You cannot go wrong with granite or quartz. But before you make a buying decision, make sure that you know the difference between both these materials. After that, you’d be able to make an informed decision.
When it comes to installing countertops in your kitchen, granite and Silestone are the two common materials to choose from. While some people prefer the natural appearance of granite countertops, others choose Silestone quartz due to its better strength or durability.
No matter which material you choose for your worktop, you need to know about the major differences between the two to make an informed selection.
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Differences between Silestone and Granite
One of the major deciding factors while choosing between Silestone vs. Granite countertops is the maintenance needed to keep surfaces looking great. The Silestone quartz is a clear winner in this case, as it is non-porous and can easily resist stains and spills.
On the other hand, granite being a porous stone requires annual sealing to keep its surface protected. Without sealing, bacteria or germs may grow on its surface and you won’t be able to see it with a naked eye. It can eventually end up to be a safety hazard in your kitchen.
When it comes to resilience and strength, Silestole again is a superb choice compared to granite. Granite worktops include crystalline material that enables the formation of fissures and small spaces. While granite is resilient to chipping and cracking, it is not as strong as quartz in this matter.
But just to make things clear, it would require an excessive force to chip or crack a worktop. You must not consider a small difference in their strength when deciding between these two materials.
Take a look at our guide on the pros and cons of Quartz and Marble Countertops
Most people are not aware of the effects of sun rays on countertops. Well, direct sunlight, containing UV rays, can fade away any brand of quartz, including Silestone, because of the presence of resin components. With just a few weeks of exposure to UV rays, dark-colored quartz worktops are likely to lighten up and the white ones begin to turn up yellowish. On the other hand, UV rays have no such effect on granite. No matter how many days or years you keep granite outside your home, it will remain the same. This is because granite is quarried from the earth’s crust in the mountainous regions.
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Cost is another crucial factor and one of the common queries that many builders, contractors, interior designers, and homeowners have. We understand the significance of cost when you’re looking forward to investing in a countertop for your kitchen. The overall cost can affect your buying decision. It can simply make or break the deal. Compared to quartz, granite countertops are priced higher due to the high labor involved in its processing and manufacturing. But when it comes to aesthetic appearance and functionality, it’s no less than quartz. Many people prefer granite over quartz, despite its high cost.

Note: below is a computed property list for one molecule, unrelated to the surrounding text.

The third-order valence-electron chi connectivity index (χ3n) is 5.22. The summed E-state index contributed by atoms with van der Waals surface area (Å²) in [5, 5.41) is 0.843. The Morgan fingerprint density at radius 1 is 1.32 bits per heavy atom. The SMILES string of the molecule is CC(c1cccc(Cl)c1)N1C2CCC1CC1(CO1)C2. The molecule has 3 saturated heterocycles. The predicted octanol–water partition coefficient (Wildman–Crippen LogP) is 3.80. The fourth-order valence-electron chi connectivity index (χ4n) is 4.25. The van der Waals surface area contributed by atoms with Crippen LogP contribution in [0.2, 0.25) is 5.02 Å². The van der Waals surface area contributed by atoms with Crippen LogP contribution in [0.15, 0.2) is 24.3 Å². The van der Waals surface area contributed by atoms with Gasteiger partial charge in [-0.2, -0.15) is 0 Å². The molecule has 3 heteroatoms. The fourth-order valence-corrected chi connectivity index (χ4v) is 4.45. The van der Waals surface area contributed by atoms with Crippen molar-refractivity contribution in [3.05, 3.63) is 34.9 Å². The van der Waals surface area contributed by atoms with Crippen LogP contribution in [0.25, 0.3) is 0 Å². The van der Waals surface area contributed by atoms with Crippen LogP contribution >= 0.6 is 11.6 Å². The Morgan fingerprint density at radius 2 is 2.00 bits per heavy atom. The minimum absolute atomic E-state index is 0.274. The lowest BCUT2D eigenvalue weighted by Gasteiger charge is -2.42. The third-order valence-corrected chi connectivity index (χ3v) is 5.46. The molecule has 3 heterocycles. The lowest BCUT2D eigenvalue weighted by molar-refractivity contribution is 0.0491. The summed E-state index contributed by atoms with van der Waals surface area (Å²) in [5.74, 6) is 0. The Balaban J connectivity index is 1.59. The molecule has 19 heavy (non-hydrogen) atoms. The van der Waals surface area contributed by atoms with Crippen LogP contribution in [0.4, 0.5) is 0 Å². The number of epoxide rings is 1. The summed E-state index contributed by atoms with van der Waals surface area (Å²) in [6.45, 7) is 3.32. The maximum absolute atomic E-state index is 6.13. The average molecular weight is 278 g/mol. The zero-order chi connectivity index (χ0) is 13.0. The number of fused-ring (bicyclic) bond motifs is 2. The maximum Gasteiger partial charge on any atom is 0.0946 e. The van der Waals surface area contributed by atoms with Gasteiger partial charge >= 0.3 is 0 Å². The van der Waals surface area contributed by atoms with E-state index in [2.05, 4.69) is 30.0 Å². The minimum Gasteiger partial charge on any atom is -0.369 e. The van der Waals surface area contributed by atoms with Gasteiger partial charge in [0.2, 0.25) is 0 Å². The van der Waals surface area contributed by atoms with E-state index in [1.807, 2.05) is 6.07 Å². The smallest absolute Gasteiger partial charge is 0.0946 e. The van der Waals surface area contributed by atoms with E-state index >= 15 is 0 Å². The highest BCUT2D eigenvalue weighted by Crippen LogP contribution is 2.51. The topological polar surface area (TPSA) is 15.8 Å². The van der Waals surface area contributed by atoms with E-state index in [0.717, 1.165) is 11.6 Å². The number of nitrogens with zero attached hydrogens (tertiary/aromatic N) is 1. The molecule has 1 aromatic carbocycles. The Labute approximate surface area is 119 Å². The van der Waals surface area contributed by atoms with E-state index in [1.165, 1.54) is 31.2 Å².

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Both these worktops look amazing in all sorts of kitchen interiors. Whether your house has a traditional, contemporary or industrial kitchen, you will enjoy preparing meals in either Silestone or Granite. When it comes to their visual appearance and fashion statement, both worktops are the winners.
So which worktop material you should pick?
When you have to make a final decision, the visual aesthetics play an important role in choosing the best worktop material for your kitchen. But remember that Silestone is an engineered and processed worktop, so it doesn’t offer the similar natural appearance that of the granite that’s carved out of the earth and further polished for creating a glossy surface.
Many people adore the natural appearance of granite and won’t settle for less. If you’re inclined to granite, it must be your choice of worktop material. If you are a homeowner who appreciates their countertop the most and doesn’t care about the high cost, you must go for white granite worktops.
On the other hand, if you are someone who is looking for a more durable and stronger worktop material and don’t care much about the natural appearance of the surface, Silestone is your best option. Both these countertops are best in their way but you have to decide which one suits you.